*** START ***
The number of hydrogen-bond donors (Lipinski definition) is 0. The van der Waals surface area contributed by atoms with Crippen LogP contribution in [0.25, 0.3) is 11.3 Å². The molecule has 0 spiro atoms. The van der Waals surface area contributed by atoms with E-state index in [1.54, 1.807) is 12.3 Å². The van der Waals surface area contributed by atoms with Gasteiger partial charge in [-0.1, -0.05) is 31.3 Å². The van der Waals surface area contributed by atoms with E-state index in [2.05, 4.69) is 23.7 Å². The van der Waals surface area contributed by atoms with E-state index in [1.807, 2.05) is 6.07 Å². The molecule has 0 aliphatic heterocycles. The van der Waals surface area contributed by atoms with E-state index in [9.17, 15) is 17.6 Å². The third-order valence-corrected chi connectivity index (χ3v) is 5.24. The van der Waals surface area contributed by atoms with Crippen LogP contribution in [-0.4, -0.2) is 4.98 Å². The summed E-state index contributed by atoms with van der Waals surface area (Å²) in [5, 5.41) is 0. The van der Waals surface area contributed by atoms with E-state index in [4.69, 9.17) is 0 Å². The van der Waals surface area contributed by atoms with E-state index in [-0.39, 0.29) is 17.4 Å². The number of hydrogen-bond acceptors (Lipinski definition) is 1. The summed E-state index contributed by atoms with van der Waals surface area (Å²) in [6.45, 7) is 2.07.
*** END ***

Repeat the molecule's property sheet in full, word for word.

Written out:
The number of hydrogen-bond donors (Lipinski definition) is 0. The van der Waals surface area contributed by atoms with Crippen LogP contribution in [0.25, 0.3) is 11.3 Å². The molecule has 0 spiro atoms. The van der Waals surface area contributed by atoms with E-state index in [1.54, 1.807) is 12.3 Å². The van der Waals surface area contributed by atoms with Gasteiger partial charge in [-0.1, -0.05) is 31.3 Å². The van der Waals surface area contributed by atoms with E-state index in [2.05, 4.69) is 23.7 Å². The van der Waals surface area contributed by atoms with E-state index in [1.807, 2.05) is 6.07 Å². The molecule has 0 aliphatic heterocycles. The van der Waals surface area contributed by atoms with E-state index in [9.17, 15) is 17.6 Å². The third-order valence-corrected chi connectivity index (χ3v) is 5.24. The van der Waals surface area contributed by atoms with Crippen LogP contribution in [-0.4, -0.2) is 4.98 Å². The summed E-state index contributed by atoms with van der Waals surface area (Å²) in [5, 5.41) is 0. The van der Waals surface area contributed by atoms with E-state index in [4.69, 9.17) is 0 Å². The van der Waals surface area contributed by atoms with E-state index in [-0.39, 0.29) is 17.4 Å². The number of hydrogen-bond acceptors (Lipinski definition) is 1. The summed E-state index contributed by atoms with van der Waals surface area (Å²) in [6.45, 7) is 2.07.